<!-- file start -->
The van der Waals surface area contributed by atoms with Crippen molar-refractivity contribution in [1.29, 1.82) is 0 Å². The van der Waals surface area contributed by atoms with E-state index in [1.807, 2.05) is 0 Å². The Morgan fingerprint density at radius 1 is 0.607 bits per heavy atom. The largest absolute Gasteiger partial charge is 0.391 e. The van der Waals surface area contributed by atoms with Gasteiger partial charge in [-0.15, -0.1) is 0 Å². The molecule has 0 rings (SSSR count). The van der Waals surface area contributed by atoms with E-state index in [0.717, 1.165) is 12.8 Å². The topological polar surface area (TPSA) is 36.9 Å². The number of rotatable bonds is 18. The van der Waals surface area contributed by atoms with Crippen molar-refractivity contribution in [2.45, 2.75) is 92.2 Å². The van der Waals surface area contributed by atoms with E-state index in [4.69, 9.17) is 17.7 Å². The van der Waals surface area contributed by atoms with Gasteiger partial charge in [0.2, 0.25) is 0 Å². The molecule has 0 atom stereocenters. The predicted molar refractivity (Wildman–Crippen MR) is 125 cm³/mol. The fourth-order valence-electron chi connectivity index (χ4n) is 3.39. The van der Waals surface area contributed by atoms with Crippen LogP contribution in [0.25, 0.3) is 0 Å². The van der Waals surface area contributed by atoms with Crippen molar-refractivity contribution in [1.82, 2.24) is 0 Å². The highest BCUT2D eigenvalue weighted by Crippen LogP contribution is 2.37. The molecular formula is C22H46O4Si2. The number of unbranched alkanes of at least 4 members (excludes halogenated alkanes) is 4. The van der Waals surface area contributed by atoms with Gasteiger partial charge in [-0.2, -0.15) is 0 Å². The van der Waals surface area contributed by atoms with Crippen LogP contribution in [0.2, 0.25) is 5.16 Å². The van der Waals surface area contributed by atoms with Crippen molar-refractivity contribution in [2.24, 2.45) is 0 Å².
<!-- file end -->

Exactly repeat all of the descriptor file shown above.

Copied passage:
The van der Waals surface area contributed by atoms with Crippen molar-refractivity contribution in [1.29, 1.82) is 0 Å². The van der Waals surface area contributed by atoms with E-state index in [1.807, 2.05) is 0 Å². The Morgan fingerprint density at radius 1 is 0.607 bits per heavy atom. The largest absolute Gasteiger partial charge is 0.391 e. The van der Waals surface area contributed by atoms with Gasteiger partial charge in [-0.15, -0.1) is 0 Å². The molecule has 0 rings (SSSR count). The van der Waals surface area contributed by atoms with E-state index in [0.717, 1.165) is 12.8 Å². The topological polar surface area (TPSA) is 36.9 Å². The number of rotatable bonds is 18. The van der Waals surface area contributed by atoms with Crippen molar-refractivity contribution in [2.45, 2.75) is 92.2 Å². The van der Waals surface area contributed by atoms with E-state index in [4.69, 9.17) is 17.7 Å². The van der Waals surface area contributed by atoms with Gasteiger partial charge in [0.2, 0.25) is 0 Å². The molecule has 0 atom stereocenters. The predicted molar refractivity (Wildman–Crippen MR) is 125 cm³/mol. The fourth-order valence-electron chi connectivity index (χ4n) is 3.39. The van der Waals surface area contributed by atoms with Crippen LogP contribution in [0.25, 0.3) is 0 Å². The van der Waals surface area contributed by atoms with Crippen molar-refractivity contribution in [1.82, 2.24) is 0 Å². The highest BCUT2D eigenvalue weighted by Crippen LogP contribution is 2.37. The molecular formula is C22H46O4Si2. The number of unbranched alkanes of at least 4 members (excludes halogenated alkanes) is 4. The van der Waals surface area contributed by atoms with Gasteiger partial charge in [-0.2, -0.15) is 0 Å². The van der Waals surface area contributed by atoms with Crippen LogP contribution in [0.2, 0.25) is 5.16 Å². The van der Waals surface area contributed by atoms with Crippen molar-refractivity contribution in [2.24, 2.45) is 0 Å².